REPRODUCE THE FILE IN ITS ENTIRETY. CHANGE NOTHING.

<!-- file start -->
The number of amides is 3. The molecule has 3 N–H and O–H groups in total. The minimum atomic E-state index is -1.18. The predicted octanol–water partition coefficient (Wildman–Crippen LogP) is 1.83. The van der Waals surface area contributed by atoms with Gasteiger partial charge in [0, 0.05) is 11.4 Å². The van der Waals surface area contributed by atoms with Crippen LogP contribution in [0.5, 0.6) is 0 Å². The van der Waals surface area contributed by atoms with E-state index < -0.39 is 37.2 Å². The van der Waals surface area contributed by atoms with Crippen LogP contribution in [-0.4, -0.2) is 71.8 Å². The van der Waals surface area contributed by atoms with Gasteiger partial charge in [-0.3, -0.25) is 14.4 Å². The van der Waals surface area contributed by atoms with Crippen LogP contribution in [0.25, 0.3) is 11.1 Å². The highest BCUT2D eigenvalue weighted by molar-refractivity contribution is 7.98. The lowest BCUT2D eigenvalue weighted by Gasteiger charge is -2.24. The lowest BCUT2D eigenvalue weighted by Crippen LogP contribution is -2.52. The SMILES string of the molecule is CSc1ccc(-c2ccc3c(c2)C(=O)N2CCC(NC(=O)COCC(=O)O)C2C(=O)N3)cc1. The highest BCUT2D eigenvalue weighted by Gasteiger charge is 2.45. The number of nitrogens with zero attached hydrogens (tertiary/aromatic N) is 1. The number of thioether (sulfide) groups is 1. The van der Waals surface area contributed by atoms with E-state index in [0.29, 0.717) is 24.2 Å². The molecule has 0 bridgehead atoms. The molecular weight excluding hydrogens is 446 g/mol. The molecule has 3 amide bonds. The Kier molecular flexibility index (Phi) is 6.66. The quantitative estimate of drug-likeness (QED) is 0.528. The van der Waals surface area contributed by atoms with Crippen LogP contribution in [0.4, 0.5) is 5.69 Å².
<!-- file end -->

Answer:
The number of amides is 3. The molecule has 3 N–H and O–H groups in total. The minimum atomic E-state index is -1.18. The predicted octanol–water partition coefficient (Wildman–Crippen LogP) is 1.83. The van der Waals surface area contributed by atoms with Gasteiger partial charge in [0, 0.05) is 11.4 Å². The van der Waals surface area contributed by atoms with Crippen LogP contribution in [0.5, 0.6) is 0 Å². The van der Waals surface area contributed by atoms with E-state index < -0.39 is 37.2 Å². The van der Waals surface area contributed by atoms with Crippen LogP contribution in [-0.4, -0.2) is 71.8 Å². The van der Waals surface area contributed by atoms with Gasteiger partial charge in [-0.3, -0.25) is 14.4 Å². The van der Waals surface area contributed by atoms with Crippen LogP contribution in [0.25, 0.3) is 11.1 Å². The highest BCUT2D eigenvalue weighted by molar-refractivity contribution is 7.98. The lowest BCUT2D eigenvalue weighted by Gasteiger charge is -2.24. The lowest BCUT2D eigenvalue weighted by Crippen LogP contribution is -2.52. The SMILES string of the molecule is CSc1ccc(-c2ccc3c(c2)C(=O)N2CCC(NC(=O)COCC(=O)O)C2C(=O)N3)cc1. The highest BCUT2D eigenvalue weighted by Gasteiger charge is 2.45. The number of nitrogens with zero attached hydrogens (tertiary/aromatic N) is 1. The number of thioether (sulfide) groups is 1. The van der Waals surface area contributed by atoms with E-state index in [0.29, 0.717) is 24.2 Å². The molecule has 0 bridgehead atoms. The molecular weight excluding hydrogens is 446 g/mol. The molecule has 3 amide bonds. The Kier molecular flexibility index (Phi) is 6.66. The quantitative estimate of drug-likeness (QED) is 0.528. The van der Waals surface area contributed by atoms with Crippen LogP contribution in [0.4, 0.5) is 5.69 Å².